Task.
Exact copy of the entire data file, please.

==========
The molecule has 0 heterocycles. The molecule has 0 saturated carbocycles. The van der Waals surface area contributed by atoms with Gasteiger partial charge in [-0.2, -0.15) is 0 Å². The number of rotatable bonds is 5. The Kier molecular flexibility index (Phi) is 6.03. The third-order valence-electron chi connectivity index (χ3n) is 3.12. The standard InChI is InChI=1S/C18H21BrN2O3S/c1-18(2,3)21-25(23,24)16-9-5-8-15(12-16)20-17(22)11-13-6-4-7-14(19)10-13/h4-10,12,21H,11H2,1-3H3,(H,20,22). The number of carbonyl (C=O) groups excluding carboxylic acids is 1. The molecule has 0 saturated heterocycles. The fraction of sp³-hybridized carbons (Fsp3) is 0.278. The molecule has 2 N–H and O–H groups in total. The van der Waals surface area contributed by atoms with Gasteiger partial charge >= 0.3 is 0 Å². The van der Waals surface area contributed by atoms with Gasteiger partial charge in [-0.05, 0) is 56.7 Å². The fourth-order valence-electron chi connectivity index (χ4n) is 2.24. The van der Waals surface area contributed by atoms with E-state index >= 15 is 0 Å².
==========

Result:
The molecule has 0 heterocycles. The molecule has 0 saturated carbocycles. The van der Waals surface area contributed by atoms with Gasteiger partial charge in [-0.2, -0.15) is 0 Å². The number of rotatable bonds is 5. The Kier molecular flexibility index (Phi) is 6.03. The third-order valence-electron chi connectivity index (χ3n) is 3.12. The standard InChI is InChI=1S/C18H21BrN2O3S/c1-18(2,3)21-25(23,24)16-9-5-8-15(12-16)20-17(22)11-13-6-4-7-14(19)10-13/h4-10,12,21H,11H2,1-3H3,(H,20,22). The number of carbonyl (C=O) groups excluding carboxylic acids is 1. The molecule has 0 saturated heterocycles. The fraction of sp³-hybridized carbons (Fsp3) is 0.278. The molecule has 2 N–H and O–H groups in total. The van der Waals surface area contributed by atoms with Gasteiger partial charge >= 0.3 is 0 Å². The van der Waals surface area contributed by atoms with Gasteiger partial charge in [-0.05, 0) is 56.7 Å². The fourth-order valence-electron chi connectivity index (χ4n) is 2.24. The van der Waals surface area contributed by atoms with E-state index >= 15 is 0 Å².